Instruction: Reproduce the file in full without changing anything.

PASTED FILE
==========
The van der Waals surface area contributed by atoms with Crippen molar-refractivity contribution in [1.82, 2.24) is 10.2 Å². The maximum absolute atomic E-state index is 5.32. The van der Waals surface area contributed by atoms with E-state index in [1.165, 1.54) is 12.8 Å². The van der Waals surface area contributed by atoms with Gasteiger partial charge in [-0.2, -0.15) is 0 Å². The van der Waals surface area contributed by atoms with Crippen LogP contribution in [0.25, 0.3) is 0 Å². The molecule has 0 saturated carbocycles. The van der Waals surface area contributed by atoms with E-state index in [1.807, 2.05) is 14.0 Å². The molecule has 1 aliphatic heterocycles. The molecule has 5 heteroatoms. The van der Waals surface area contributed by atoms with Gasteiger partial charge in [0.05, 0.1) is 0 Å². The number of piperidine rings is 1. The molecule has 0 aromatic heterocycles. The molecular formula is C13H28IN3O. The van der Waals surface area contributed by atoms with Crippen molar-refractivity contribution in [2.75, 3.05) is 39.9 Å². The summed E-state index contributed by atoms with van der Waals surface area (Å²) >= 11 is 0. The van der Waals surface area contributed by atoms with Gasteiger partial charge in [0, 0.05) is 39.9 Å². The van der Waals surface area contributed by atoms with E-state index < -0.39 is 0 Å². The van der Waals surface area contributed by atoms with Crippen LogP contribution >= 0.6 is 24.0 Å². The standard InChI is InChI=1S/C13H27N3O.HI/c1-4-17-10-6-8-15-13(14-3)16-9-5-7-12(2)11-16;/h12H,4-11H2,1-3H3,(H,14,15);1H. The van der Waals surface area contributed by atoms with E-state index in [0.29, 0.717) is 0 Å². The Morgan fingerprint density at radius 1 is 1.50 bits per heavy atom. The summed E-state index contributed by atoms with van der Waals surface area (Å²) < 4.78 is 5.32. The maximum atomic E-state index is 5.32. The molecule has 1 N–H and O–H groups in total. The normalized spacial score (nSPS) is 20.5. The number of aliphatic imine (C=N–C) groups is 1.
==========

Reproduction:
The van der Waals surface area contributed by atoms with Crippen molar-refractivity contribution in [1.82, 2.24) is 10.2 Å². The maximum absolute atomic E-state index is 5.32. The van der Waals surface area contributed by atoms with E-state index in [1.165, 1.54) is 12.8 Å². The van der Waals surface area contributed by atoms with Gasteiger partial charge in [-0.2, -0.15) is 0 Å². The van der Waals surface area contributed by atoms with Crippen LogP contribution in [0.25, 0.3) is 0 Å². The molecule has 0 saturated carbocycles. The van der Waals surface area contributed by atoms with E-state index in [1.807, 2.05) is 14.0 Å². The molecule has 1 aliphatic heterocycles. The molecule has 5 heteroatoms. The van der Waals surface area contributed by atoms with Gasteiger partial charge in [0.05, 0.1) is 0 Å². The number of piperidine rings is 1. The molecule has 0 aromatic heterocycles. The molecular formula is C13H28IN3O. The van der Waals surface area contributed by atoms with Crippen molar-refractivity contribution in [2.75, 3.05) is 39.9 Å². The summed E-state index contributed by atoms with van der Waals surface area (Å²) >= 11 is 0. The van der Waals surface area contributed by atoms with Gasteiger partial charge in [0, 0.05) is 39.9 Å². The van der Waals surface area contributed by atoms with E-state index < -0.39 is 0 Å². The van der Waals surface area contributed by atoms with Crippen LogP contribution >= 0.6 is 24.0 Å². The standard InChI is InChI=1S/C13H27N3O.HI/c1-4-17-10-6-8-15-13(14-3)16-9-5-7-12(2)11-16;/h12H,4-11H2,1-3H3,(H,14,15);1H. The van der Waals surface area contributed by atoms with E-state index in [0.29, 0.717) is 0 Å². The Morgan fingerprint density at radius 1 is 1.50 bits per heavy atom. The summed E-state index contributed by atoms with van der Waals surface area (Å²) < 4.78 is 5.32. The maximum atomic E-state index is 5.32. The molecule has 1 N–H and O–H groups in total. The normalized spacial score (nSPS) is 20.5. The number of aliphatic imine (C=N–C) groups is 1.